Late Breaking News
Revived Adenovirus Vaccine Program Is Paying Off for DoD
By Sandra Basu
WASHINGTON — The military’s restored program to vaccinate troops with the adenovirus vaccine appears to be paying off, a new study suggests.
After a 12-year hiatus, the military began in October 2011 to vaccinate military trainees with adenovirus type 4 and type 7 Vaccine, Live, Oral (adenovirus vaccine) at military recruit training centers.
In a study published in the March issue of the Armed Forces Health Surveillance Center’s Medical Surveillance Monthly Report, researchers used disease surveillance data from the Naval Health Research Center, San Diego, to estimate the impact of the newly reintroduced adenovirus vaccine on both febrile respiratory illnesses (FRI) rates and the number of viruses identified in ill trainees.
Their surveillance found that “an initial 75% reduction in FRI and a substantial reduction in numbers of adenovirus type 4 in respiratory swabs are consistent with findings from a controlled, randomized, blinded trial conducted in volunteers at two basic training facilities, in which there was a 99.3% reduction in FRI due to adenovirus type 4.”
The results were welcome but not surprising, said Clifford E. Snyder Jr., JD, PhD, the Adenovirus Vaccine product manager in the Pharmaceutical Systems Project Management Office of the U.S. Army Medical Materiel Development Activity, Fort Detrick, MD, and an author of the study.
“Since Ad4 is not the only cause of FRI, and some of the causes of individual FRI cases are never assigned to a specific pathogen, I did not know how much of a reduction would be seen; my very informal estimate was in the range of 60% to 90%. So, a reduction of about 75% in the incidence of FRI, in the aggregated incidence data, was not a surprise,” he told U.S. Medicine.
He added that the vaccine has so far been a “success,” and that surveillance will continue.
For the first time in more than a decade, recruits at USS Red Rover take the adenovirus vaccine during their medical in-processing at the Lovell Federal Health Care Center, North Chicago, Ill. Photo by Lt.
Cmdr. Mark Herwitz.
Restored Vaccine Program
Adenoviruses are transmitted through the air by sneezing and coughing as well as by personal contact. With large numbers of young people brought together to live in close quarters, military basic training sites are ripe for the spread of respiratory illnesses caused by adenoviruses. In very serious cases, those illnesses can even lead to death.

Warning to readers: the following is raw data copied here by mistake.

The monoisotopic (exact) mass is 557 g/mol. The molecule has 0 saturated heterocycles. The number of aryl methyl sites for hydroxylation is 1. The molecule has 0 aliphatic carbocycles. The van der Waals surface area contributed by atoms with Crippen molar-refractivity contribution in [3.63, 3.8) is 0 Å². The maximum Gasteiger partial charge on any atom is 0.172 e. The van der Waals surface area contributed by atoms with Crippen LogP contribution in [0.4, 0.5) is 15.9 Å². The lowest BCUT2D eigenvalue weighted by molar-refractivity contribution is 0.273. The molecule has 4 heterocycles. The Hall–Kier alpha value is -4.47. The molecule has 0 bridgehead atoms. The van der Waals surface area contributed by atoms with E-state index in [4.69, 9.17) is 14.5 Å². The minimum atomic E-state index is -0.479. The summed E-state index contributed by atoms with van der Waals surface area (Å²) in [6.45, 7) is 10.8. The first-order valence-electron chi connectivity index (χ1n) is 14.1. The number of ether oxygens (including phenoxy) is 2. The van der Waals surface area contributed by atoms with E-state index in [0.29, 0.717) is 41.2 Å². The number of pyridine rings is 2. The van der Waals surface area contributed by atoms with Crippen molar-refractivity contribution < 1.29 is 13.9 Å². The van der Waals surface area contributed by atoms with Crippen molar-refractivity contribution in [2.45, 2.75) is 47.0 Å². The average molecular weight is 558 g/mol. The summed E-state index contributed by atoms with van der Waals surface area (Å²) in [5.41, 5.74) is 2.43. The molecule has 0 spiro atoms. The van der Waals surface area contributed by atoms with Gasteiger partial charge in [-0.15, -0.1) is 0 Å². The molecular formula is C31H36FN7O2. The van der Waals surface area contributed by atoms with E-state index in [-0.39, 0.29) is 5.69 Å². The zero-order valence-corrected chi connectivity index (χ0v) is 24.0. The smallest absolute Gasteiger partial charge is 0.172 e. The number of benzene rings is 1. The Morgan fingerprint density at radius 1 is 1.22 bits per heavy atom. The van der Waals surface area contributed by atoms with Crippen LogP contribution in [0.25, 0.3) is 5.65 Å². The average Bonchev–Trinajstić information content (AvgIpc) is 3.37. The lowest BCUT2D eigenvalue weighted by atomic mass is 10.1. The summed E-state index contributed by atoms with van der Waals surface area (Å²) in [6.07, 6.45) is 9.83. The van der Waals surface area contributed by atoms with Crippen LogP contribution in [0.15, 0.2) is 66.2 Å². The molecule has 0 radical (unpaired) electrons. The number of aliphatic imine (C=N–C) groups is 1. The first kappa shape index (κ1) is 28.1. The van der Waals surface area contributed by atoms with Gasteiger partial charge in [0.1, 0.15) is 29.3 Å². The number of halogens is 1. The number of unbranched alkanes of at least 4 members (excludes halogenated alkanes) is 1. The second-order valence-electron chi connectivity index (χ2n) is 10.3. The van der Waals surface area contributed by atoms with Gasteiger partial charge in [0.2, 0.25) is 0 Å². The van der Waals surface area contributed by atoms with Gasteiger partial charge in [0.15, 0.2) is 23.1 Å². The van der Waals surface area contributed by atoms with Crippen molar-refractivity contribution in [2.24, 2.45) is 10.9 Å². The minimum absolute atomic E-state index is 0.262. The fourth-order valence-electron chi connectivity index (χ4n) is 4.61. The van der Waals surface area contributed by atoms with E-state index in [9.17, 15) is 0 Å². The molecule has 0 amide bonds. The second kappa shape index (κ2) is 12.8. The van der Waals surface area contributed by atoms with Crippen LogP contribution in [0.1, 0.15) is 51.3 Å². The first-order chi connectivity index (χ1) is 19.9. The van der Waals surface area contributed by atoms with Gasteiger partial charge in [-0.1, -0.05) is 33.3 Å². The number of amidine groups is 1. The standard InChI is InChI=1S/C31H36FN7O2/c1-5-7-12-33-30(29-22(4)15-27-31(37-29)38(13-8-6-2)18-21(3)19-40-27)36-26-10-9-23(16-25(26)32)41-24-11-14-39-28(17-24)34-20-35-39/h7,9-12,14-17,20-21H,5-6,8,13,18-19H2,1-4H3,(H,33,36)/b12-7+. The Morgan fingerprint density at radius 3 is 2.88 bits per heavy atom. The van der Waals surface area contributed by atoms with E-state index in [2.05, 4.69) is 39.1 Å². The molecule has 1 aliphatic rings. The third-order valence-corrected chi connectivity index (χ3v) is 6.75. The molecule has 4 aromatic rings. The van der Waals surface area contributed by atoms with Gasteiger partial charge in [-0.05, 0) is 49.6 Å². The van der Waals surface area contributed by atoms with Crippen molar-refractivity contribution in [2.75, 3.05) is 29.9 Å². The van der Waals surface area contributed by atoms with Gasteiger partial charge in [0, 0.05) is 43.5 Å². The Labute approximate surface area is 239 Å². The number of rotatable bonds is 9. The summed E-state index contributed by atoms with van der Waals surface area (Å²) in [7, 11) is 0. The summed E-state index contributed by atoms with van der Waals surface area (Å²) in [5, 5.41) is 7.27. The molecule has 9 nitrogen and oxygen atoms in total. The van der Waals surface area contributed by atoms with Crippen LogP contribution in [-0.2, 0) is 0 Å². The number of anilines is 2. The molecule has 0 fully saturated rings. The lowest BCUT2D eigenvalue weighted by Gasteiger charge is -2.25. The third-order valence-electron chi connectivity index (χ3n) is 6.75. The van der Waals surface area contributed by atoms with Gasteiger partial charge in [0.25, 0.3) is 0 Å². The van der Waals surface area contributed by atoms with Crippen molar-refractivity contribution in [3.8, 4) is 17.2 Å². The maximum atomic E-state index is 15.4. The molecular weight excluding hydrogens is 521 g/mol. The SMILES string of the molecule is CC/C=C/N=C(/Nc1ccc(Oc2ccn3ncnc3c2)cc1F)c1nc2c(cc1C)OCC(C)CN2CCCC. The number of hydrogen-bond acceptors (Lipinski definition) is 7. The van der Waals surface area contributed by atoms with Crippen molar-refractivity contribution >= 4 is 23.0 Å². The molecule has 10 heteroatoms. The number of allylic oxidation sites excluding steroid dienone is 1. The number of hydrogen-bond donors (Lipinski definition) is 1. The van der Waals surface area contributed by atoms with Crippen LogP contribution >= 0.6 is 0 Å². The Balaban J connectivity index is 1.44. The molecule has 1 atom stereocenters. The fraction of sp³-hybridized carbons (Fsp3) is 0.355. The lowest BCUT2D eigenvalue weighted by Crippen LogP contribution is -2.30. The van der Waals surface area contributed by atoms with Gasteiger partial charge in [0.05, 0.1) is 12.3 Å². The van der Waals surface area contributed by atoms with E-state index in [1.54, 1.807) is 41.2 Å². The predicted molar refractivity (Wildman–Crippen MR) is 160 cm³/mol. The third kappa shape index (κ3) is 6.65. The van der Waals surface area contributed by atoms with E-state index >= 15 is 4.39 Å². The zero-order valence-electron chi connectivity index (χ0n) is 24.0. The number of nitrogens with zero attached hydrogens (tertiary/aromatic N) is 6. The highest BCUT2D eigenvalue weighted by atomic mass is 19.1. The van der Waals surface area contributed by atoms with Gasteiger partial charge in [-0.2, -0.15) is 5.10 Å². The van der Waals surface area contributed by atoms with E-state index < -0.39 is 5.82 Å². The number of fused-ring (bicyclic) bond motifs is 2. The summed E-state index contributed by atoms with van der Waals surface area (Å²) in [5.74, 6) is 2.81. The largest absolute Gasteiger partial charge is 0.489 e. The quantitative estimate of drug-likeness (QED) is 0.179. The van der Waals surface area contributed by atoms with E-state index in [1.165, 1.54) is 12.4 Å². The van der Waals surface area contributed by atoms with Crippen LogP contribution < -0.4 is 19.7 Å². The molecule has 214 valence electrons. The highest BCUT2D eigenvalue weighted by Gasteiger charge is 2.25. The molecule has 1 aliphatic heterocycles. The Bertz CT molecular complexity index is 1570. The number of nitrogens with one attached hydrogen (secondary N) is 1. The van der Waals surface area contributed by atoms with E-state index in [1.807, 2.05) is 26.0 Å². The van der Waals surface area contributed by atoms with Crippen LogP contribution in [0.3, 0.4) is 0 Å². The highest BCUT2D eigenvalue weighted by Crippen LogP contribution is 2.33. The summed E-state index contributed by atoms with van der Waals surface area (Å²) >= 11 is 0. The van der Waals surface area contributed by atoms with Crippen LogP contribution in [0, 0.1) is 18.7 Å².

The new vaccine replaced an adenovirus vaccine that went out of production in 1996. Wyeth, the pharmaceutical manufacturer, discontinued production of the vaccine in 1996 after failing to come to an agreement with DoD that would have allowed production to continue. Supplies were exhausted in 1999.
DoD leadership was urged by health officials, both internally and externally, to take action to get the adenovirus vaccine restored. An IoM report in 2000 was critical of DoD’s efforts to restore the vaccine and recommended, “a much greater sense of urgency be placed on re-acquiring an effective adenovirus vaccine.”
This past fall, DoD began shipping out the new vaccine for adenovirus type 4 and type 7, to all military and Coast Guard basic trainee sites, with the expectation that it will prevent about 15,000 cases of the febrile acute respiratory disease each year.
Sustaining the Vaccine
Snyder and his colleagues warned in their study that the vaccine should not be discontinued again.
“Experience with the adenovirus vaccine demonstrates that a highly effective vaccine can be lost if it is so good that the need for the vaccine becomes inapparent,” they wrote. “The return of epidemic adenovirus disease in 1999, following decades of successful control, should serve as a reminder that epidemic activity may return if the vaccine is withdrawn in the future. Restoring a vaccine capability can be costly and require many years to complete.”
Snyder said during the interview that he was encouraged by remarks made by Assistant Secretary of Defense for Health Affairs Jonathan Woodson, MD, at a an Adenovirus Vaccine Recognition Ceremony in March, in which Woodson addressed the issue of sustaining the commitment to immunizations.
“In the case of the adenovirus vaccine that was available to us through to the late 1990s, we somehow forgot the history of disease and the overwhelming benefit of prevention,” Woodson said. “And we committed a cardinal mistake of military strategy in general and of medicine as well. We became complacent. We believed that we had defeated a biological foe, that it was too weak to re-emerge, that the threat had faded. The story of the adenovirus vaccine is a cautionary story for leadership, a story that should warn us about overconfidence.”
Snyder also said he hoped that future leaders will maintain that commitment to sustaining the vaccine.
“With the passage of time, people in senior government positions will be replaced when they retire, with a change in presidential administrations or for other reasons,” said Snyder. “Will the replacements be well-informed about the reasons for acquiring the adenovirus vaccine capability? Will the replacements share their commitment to prevention of FRI? Will the replacements support resource allocation decisions that maintain vaccine availability?”
The study also pointed to another adenovirus serotype of concern known as adenovirus type 14. This adenovirus serotype is not contained in the adenovirus vaccine and caused multiple outbreaks during 2007-2009, the study stated.
“Ongoing surveillance will ascertain whether this serotype, or any other, emerges as a substantial cause of FRI,” the authors wrote.